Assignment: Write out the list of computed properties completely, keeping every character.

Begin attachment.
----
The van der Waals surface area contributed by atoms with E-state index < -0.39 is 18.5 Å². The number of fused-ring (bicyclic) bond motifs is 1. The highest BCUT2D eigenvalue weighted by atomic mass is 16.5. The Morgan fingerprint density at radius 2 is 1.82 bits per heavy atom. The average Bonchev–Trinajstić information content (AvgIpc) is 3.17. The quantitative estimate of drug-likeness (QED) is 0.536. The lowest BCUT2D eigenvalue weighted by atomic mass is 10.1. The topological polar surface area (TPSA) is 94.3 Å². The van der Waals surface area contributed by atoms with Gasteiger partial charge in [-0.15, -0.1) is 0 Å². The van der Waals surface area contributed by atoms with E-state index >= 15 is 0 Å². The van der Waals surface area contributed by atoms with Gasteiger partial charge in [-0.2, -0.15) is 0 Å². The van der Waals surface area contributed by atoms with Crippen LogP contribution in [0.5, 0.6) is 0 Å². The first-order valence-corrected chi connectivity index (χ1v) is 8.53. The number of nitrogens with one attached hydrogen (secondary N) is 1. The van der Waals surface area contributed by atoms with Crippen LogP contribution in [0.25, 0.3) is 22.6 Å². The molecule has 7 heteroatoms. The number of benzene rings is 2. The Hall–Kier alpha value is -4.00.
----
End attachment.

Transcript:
The van der Waals surface area contributed by atoms with E-state index < -0.39 is 18.5 Å². The number of fused-ring (bicyclic) bond motifs is 1. The highest BCUT2D eigenvalue weighted by atomic mass is 16.5. The Morgan fingerprint density at radius 2 is 1.82 bits per heavy atom. The average Bonchev–Trinajstić information content (AvgIpc) is 3.17. The quantitative estimate of drug-likeness (QED) is 0.536. The lowest BCUT2D eigenvalue weighted by atomic mass is 10.1. The topological polar surface area (TPSA) is 94.3 Å². The van der Waals surface area contributed by atoms with Gasteiger partial charge in [-0.15, -0.1) is 0 Å². The van der Waals surface area contributed by atoms with E-state index >= 15 is 0 Å². The van der Waals surface area contributed by atoms with Gasteiger partial charge in [-0.2, -0.15) is 0 Å². The van der Waals surface area contributed by atoms with Crippen LogP contribution in [0.5, 0.6) is 0 Å². The first-order valence-corrected chi connectivity index (χ1v) is 8.53. The number of nitrogens with one attached hydrogen (secondary N) is 1. The van der Waals surface area contributed by atoms with Crippen LogP contribution in [0.25, 0.3) is 22.6 Å². The molecule has 7 heteroatoms. The number of benzene rings is 2. The Hall–Kier alpha value is -4.00.